Over the past few months at PW we’ve noticed steady increase in the number of mentions of Data as a Service (DaaS) and this trend looks to continue. Our first post on the subject was by a guest author Pete Soderling who introduced us to the concept and discussed pricing models. Then we continued the theme by posting about a partnership between a stock data site and an open data platform, working together to deliver a stock historical data API. The latest big move in this area sees NASDAQ creating a Data-On-Demand service accessible through a Web API.
This is a progressive move for NASDAQ who have previously made the data available in a much less accessible and flexible format, as SearchCloudComputing writes:
The NASDAQ Data-On-Demand service will allow users to connect programmatically to NASDAQ’s massive data store instead of having to either look at it online or download giant chunks of raw data and sort it themselves.
It’s really interesting to see a large finance sector organization trust the cloud. Many banks and other financial institutions seem to be holding off from a move to the cloud. The general concensus about the reason for this is that they have a concern about cloud service security. This move by NASDAQ could potentially pave the way for other similar organizations to start considering the cloud as a viable, and secure, option. However, in this case it might have been cost saving that has been a real motivating factor.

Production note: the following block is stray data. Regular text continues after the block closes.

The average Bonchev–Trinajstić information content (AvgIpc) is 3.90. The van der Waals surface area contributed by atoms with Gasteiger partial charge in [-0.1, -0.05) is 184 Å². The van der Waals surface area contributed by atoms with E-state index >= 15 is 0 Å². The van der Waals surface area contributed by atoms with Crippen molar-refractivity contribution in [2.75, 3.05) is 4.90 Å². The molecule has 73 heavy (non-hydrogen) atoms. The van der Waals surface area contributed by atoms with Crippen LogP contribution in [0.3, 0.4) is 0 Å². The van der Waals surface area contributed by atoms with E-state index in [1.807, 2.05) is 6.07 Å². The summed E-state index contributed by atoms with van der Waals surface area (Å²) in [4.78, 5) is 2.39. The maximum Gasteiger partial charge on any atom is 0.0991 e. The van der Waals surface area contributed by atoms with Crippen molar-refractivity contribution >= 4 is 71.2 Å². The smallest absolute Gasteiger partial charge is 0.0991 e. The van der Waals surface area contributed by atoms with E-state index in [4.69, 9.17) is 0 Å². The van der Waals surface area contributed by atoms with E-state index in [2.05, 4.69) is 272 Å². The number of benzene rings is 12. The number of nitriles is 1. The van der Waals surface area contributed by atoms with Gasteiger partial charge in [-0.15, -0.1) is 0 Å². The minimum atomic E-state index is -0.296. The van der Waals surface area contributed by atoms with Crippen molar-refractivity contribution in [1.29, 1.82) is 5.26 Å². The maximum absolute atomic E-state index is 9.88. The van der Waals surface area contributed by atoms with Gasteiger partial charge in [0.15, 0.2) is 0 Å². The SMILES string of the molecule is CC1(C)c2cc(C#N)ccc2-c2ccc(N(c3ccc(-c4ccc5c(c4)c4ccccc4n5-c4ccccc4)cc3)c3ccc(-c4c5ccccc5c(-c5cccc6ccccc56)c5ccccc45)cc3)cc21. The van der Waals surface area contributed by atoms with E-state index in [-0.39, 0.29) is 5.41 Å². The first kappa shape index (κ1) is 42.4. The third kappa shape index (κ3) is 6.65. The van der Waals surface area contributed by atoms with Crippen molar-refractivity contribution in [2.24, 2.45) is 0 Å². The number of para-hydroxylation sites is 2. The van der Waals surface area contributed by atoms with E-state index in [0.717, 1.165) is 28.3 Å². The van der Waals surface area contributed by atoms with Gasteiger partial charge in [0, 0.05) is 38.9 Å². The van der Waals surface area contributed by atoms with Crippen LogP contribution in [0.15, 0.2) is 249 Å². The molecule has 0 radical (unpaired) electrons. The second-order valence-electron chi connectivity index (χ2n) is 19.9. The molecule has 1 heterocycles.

Also from the SearchCloudComputing story:
Since NASDAQ has so much historical data, the costs to store and use the data on Amazon Web Services (AWS) can add up to hundreds or possibly thousands of dollars per month; spare change from an enterprise perspective on operating costs.
How long will it be until we start to see more financial institutions moving services to the cloud? Will the DaaS trend continue as more organizations realize the value of their data and build, or use third party services, to expose that data? And will we see a convergence with a massive trend of the past few years, the real-time web, as companies start to expose real-time data services?